Mitime Still Committed To Acquiring, Running Miller Motorsport Park As A Viable Racing Venue, Instead Of Building Hundreds Of Houses On Site

Mitime Still Committed To Acquiring, Running Miller Motorsport Park As A Viable Racing Venue, Instead Of Building Hundreds Of Houses On Site

© 2015, Roadracing World Publishing, Inc.

Mitime Investment Group (Mitime) is still committed to acquiring and running Miller Motorsports Park (MMP) as a racing and educational facility as soon as possible, in spite of a recent legal setback.

That’s the word from Mitime President Alan Wilson, who spoke to on Tuesday, December 22, just days after his company’s purchase of the 511-acre racetrack was voided by a judge’s decision in a lawsuit.

“Nothing has changed from our perspective other than the way we get there,” said Wilson, the man who designed MMP, oversaw its construction and ran it during its first three years of operation.

The lawsuit was filed by Andrew Cartwright’s Center Point Management, a losing bidder. The lawsuit alleged that Tooele County (Utah) violated local and state laws when it sold MMP, which is considered public land, to Mitime for less than fair market value.

Mitime’s winning bid was for $20 million while Cartwright’s company had bid $22.5 million, according to court filings.

One of the reasons Tooele County chose the lower Mitime bid was because of the company’s proposed plans to continue operating MMP as a racetrack and to expand it with significant racing training and manufacturing programs, which the county hoped would continue to have a positive economic impact on the community.

Center Point Management, meanwhile, would not commit in writing to continue operating MMP as a racing facility and instead planned to build and sell houses – possibly as many as 200 — on the racetrack property, according to Tooele County Commissioner Shawn Milne.

Asked if Center Point Management’s bid included continuing racing operations for the foreseeable future at MMP, Milne told, “No, and that was part of our concern. They would not intimate anything in writing beyond generalities, which we perceived to be the possibility of cloistering the track, making it an operable track for a country club type of model but not necessarily the tourism draw that our local economy has become accustomed to. So that was a concern for us.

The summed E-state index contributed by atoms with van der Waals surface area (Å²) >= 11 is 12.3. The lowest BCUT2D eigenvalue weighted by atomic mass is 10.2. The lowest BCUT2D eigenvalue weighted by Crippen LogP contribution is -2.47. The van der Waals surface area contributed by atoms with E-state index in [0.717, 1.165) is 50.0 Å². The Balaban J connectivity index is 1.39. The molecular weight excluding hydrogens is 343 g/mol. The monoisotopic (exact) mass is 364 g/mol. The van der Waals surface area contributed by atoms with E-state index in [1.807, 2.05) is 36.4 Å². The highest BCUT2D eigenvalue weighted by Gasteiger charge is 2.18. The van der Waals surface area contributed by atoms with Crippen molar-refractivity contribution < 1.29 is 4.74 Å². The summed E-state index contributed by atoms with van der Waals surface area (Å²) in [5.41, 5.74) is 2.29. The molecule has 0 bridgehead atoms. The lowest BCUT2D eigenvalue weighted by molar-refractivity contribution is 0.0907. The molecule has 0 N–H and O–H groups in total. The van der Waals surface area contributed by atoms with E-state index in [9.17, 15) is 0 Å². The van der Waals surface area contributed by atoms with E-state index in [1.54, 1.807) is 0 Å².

“There were a number of concerns. The trial has been public, so I can refer to things that I stated in my testimony on the stand. We made our determination out of the top two proposals based on and predicated with these three criteria: It was the type of development, the credibility of the suitor and the viability of their proposal. And as I testified, for me at least, out of three decision makers, three policy makers that County Commissioners are, for me at least I cannot remove one from the other two and say it alone was more important. For me the balance of the type of development, the credibility of the suitor and the viability of their proposal were all equal in my mind as I made the decision.”

Tooele County accepted Mitime’s bid in August 2015, but Center Point Management sued less than a month later. The lawsuit was heard in November, and on December 17 Third District Judge Robert Adkins ruled in Center Point Management’s favor and voided the sale of the property to Mitime.

This ruling forces Tooele County to restart the months-long process of selling MMP, a process that Mitime can and will participate in.

The big problem with that is MMP’s season starts in about four to five months, and before it starts MMP must have staff and equipment in place, and before that, events and track rentals must be contracted between MMP’s owners/managers and event organizers and renters.

Although it didn’t plan to take possession of MMP (which it planned to rename Utah Motorsports Campus) until January 1, 2016, Mitime had been busy since its purchase was approved by Tooele County investing hundreds of thousands of dollars hiring staff, buying equipment, drawing up plans for improvements and additions, and securing deals with most of MMP’s major racing event organizers including MotoAmerica.

The good news for racing fans and stakeholders is that Mitime is still committed to acquiring, running and expanding MMP even if they have to do so under a temporary agreement during the new official bidding process.

“Nothing has changed from our perspective other than the way we get there,” said Wilson. “We’re now being made to jump through another whole set of hoops. We’re going back to ground one. We’re trying to minimize the damage that may have been caused by this. We can’t criticize it because it’s the court. It doesn’t make sense to criticize the court. We just have to suck it up and get on with it, and we have every intention to carry out all of the promises we ever said. And we’ve had that reconfirmed two or three times by our Chinese owners while this has all been going on, and as recently as this morning. We just have to work with the system to make it happen and hopefully we can be in the position on January 1 to assume responsibility for managing it.

“The key thing is for everyone to maintain confidence. I know it’s difficult. I know that we’re all at risk. But fortunately, there is no racing for the next two months because we’re not Daytona. The reality is it will be resolved. I’ll put money on it. I just can’t tell you the precise way it’s going to be resolved.”

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